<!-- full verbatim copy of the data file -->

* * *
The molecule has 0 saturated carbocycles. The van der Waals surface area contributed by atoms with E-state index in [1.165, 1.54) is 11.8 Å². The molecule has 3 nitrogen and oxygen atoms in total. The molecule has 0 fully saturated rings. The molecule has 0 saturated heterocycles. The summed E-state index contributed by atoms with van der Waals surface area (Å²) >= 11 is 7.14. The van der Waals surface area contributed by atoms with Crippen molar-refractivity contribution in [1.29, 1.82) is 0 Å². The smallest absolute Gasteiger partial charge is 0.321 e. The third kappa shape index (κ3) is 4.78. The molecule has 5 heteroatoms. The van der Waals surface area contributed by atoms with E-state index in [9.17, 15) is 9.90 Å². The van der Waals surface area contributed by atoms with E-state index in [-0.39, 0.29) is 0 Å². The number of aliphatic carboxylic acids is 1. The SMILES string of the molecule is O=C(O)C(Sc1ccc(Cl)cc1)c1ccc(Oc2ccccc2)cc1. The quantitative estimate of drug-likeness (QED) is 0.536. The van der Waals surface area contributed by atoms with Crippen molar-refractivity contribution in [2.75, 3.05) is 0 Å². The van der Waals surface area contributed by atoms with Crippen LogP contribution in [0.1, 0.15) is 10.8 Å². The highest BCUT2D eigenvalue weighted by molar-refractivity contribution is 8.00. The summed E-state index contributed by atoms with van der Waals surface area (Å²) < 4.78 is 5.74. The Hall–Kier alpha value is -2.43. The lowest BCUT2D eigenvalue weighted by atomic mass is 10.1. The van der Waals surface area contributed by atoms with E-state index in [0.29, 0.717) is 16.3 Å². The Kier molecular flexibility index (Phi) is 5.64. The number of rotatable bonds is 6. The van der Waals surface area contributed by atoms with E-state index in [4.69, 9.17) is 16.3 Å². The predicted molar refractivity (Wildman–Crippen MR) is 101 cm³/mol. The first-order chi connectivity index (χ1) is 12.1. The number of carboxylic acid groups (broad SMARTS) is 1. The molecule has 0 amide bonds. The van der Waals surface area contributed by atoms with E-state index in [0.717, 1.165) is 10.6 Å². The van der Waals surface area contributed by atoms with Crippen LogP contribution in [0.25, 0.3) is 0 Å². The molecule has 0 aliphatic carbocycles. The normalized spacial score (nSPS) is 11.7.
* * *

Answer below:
The molecule has 0 saturated carbocycles. The van der Waals surface area contributed by atoms with E-state index in [1.165, 1.54) is 11.8 Å². The molecule has 3 nitrogen and oxygen atoms in total. The molecule has 0 fully saturated rings. The molecule has 0 saturated heterocycles. The summed E-state index contributed by atoms with van der Waals surface area (Å²) >= 11 is 7.14. The van der Waals surface area contributed by atoms with Crippen molar-refractivity contribution in [1.29, 1.82) is 0 Å². The smallest absolute Gasteiger partial charge is 0.321 e. The third kappa shape index (κ3) is 4.78. The molecule has 5 heteroatoms. The van der Waals surface area contributed by atoms with E-state index in [9.17, 15) is 9.90 Å². The van der Waals surface area contributed by atoms with E-state index in [-0.39, 0.29) is 0 Å². The number of aliphatic carboxylic acids is 1. The SMILES string of the molecule is O=C(O)C(Sc1ccc(Cl)cc1)c1ccc(Oc2ccccc2)cc1. The quantitative estimate of drug-likeness (QED) is 0.536. The van der Waals surface area contributed by atoms with Crippen molar-refractivity contribution in [2.75, 3.05) is 0 Å². The van der Waals surface area contributed by atoms with Crippen LogP contribution in [0.1, 0.15) is 10.8 Å². The highest BCUT2D eigenvalue weighted by molar-refractivity contribution is 8.00. The summed E-state index contributed by atoms with van der Waals surface area (Å²) < 4.78 is 5.74. The Hall–Kier alpha value is -2.43. The lowest BCUT2D eigenvalue weighted by atomic mass is 10.1. The van der Waals surface area contributed by atoms with E-state index in [0.29, 0.717) is 16.3 Å². The Kier molecular flexibility index (Phi) is 5.64. The number of rotatable bonds is 6. The van der Waals surface area contributed by atoms with E-state index in [4.69, 9.17) is 16.3 Å². The predicted molar refractivity (Wildman–Crippen MR) is 101 cm³/mol. The first-order chi connectivity index (χ1) is 12.1. The number of carboxylic acid groups (broad SMARTS) is 1. The molecule has 0 amide bonds. The van der Waals surface area contributed by atoms with E-state index in [0.717, 1.165) is 10.6 Å². The van der Waals surface area contributed by atoms with Crippen LogP contribution in [0.25, 0.3) is 0 Å². The molecule has 0 aliphatic carbocycles. The normalized spacial score (nSPS) is 11.7.